Posts Tagged ‘Kyū’

I’m a firm believer in the idea that it’s the most basic skills you learn that prove to be the most effective. This is especially true in the martial arts. Often, the most basic, low-level, white belt techniques are the ones with the highest success rates and the greatest efficiency of strength and stamina. Though every martial art is different in their approach to the basics, and some instructional systems take longer to teach them than others or perhaps don’t teach them quite so well, this is almost a universal constant in well-developed, mature fighting styles.

As a matter of fact, I have been taking this idea to heart over the past year. I am a sort of hoarder of martial arts instructional materials. Books, videos, magazines, and web sites. I love it all. I used to pour over anything labeled “black belt techniques”. But about a year ago, I competed at the NAGA tournament in Salt Lake City, Utah. I finished in second place in both gi and no-gi, and I knew it was my proficiency with the most basic techniques (or lack thereof), not the intermediate or advanced, that determined my performance. It was, of course, my first time competing, and so my performance could also be explained by nerves, inefficient energy usage, and immature strategies. But my need to revisit the most basic techniques was the lesson that most stood out to me.

So for the past year that’s exactly what I did. I drilled only the most basic techniques. Of course I did whatever my instructor told me to, but when I was doing my own private training, and when I rolled with my training partners, I tried to make the basics work best for me. And several things happened. I saw a dramatic improvement in my performance against all belt ranks. The basics, it appears, do not just work on the white belts. I also started to develop my own personal style. I discovered my game (turns out, I favor heavy stacking passes, scarf hold, and s-mount), which is totally different than I’d imagined myself having. Last of all my I grew in my confidence in my own fighting ability.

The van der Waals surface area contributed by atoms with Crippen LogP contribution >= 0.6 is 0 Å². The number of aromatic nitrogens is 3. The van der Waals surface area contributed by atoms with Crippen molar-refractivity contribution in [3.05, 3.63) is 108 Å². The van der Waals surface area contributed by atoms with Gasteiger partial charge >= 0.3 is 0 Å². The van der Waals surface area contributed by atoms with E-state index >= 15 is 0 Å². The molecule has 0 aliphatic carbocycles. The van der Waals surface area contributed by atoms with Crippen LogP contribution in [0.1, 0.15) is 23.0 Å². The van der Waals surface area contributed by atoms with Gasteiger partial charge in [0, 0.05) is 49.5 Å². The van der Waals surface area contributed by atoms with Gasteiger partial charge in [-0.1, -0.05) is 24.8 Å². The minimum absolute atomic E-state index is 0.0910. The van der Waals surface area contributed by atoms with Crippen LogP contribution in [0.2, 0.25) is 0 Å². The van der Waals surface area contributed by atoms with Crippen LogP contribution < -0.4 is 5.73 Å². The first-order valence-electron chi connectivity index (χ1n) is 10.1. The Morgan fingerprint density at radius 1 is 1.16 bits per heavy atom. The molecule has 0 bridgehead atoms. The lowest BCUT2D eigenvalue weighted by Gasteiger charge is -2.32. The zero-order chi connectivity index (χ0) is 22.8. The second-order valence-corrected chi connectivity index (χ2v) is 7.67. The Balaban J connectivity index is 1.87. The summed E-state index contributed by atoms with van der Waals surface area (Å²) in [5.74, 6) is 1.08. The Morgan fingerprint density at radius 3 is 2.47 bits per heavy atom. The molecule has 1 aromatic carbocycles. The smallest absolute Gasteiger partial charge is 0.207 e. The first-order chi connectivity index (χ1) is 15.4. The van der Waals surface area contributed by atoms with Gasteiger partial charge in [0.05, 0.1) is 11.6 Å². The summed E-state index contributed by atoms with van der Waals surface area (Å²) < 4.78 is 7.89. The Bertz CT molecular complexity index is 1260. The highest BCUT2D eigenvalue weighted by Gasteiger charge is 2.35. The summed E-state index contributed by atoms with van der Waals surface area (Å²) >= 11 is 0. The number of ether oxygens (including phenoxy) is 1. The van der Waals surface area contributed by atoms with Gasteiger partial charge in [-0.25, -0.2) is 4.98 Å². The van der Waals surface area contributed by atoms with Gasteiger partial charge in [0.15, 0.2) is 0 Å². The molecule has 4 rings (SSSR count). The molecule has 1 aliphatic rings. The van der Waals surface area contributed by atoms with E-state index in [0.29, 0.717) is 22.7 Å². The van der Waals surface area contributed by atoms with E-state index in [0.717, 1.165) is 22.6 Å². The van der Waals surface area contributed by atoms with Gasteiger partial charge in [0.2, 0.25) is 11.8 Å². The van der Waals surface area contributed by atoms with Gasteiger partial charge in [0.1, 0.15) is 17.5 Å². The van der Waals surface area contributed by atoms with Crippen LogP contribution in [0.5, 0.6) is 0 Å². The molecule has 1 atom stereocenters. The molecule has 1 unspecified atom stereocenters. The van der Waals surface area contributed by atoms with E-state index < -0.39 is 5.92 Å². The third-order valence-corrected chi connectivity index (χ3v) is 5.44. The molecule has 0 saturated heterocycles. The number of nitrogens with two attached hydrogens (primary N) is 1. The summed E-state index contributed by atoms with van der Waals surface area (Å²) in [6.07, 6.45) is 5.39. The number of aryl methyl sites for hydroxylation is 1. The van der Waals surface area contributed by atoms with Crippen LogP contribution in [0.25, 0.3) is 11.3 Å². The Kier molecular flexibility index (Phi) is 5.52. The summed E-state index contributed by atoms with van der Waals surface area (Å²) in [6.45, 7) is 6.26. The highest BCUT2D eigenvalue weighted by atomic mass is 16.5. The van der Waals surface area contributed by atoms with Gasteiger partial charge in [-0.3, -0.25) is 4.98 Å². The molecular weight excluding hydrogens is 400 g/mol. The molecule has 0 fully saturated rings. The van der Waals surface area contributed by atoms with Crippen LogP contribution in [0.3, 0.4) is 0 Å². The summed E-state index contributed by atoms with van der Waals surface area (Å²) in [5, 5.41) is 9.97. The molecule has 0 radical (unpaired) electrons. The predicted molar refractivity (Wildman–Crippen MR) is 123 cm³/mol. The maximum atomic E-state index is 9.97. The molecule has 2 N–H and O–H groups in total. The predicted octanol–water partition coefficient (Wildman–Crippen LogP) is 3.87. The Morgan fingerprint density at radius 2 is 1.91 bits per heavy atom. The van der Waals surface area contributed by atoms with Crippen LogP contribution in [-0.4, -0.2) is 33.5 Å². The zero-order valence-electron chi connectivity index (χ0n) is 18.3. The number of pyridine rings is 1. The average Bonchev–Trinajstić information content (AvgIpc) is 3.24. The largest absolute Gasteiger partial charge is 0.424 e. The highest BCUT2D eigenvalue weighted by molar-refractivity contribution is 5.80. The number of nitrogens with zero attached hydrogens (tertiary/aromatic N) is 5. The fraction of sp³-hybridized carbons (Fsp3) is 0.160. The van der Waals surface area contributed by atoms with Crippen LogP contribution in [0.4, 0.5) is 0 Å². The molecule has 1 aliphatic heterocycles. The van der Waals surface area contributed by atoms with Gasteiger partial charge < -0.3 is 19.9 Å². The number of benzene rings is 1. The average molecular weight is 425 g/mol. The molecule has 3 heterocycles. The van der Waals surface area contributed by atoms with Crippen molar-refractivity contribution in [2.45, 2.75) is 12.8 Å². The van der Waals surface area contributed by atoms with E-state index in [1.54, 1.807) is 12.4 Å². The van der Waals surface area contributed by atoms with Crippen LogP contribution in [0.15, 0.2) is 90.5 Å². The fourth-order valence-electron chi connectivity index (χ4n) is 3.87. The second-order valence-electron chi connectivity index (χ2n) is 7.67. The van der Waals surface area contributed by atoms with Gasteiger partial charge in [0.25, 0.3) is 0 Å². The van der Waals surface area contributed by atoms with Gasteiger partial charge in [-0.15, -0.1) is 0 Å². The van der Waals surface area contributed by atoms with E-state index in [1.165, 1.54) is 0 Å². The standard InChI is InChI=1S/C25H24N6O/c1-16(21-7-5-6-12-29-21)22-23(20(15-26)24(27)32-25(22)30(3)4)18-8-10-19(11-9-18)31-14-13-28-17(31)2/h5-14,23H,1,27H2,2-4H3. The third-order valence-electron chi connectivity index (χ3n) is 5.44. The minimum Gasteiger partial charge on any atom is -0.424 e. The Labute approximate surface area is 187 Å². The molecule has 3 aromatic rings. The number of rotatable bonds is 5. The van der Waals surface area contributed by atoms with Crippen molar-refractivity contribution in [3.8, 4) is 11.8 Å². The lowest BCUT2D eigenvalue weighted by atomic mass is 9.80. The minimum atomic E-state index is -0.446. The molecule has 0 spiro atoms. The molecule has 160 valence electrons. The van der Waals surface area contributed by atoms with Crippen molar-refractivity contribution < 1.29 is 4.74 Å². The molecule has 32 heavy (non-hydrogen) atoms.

It doesn’t matter if you’re a white belt still struggling to earn your first stripe, or a black belt looking to elevate yourself to the highest levels of competition. I highly recommend mastering your basic techniques and strategies until you can do them without thinking. Below is a video showing one of my most favored techniques, the Trap and Roll, the most basic escape from the mount position. I’ve practiced this one until I could pull it off on almost every other student in my class, and I’ve discovered another thing: much of your success with this technique depends on your timing, often early, just as your opponent passes into the mount and before he bases out.

What basic techniques should every martial artist know?

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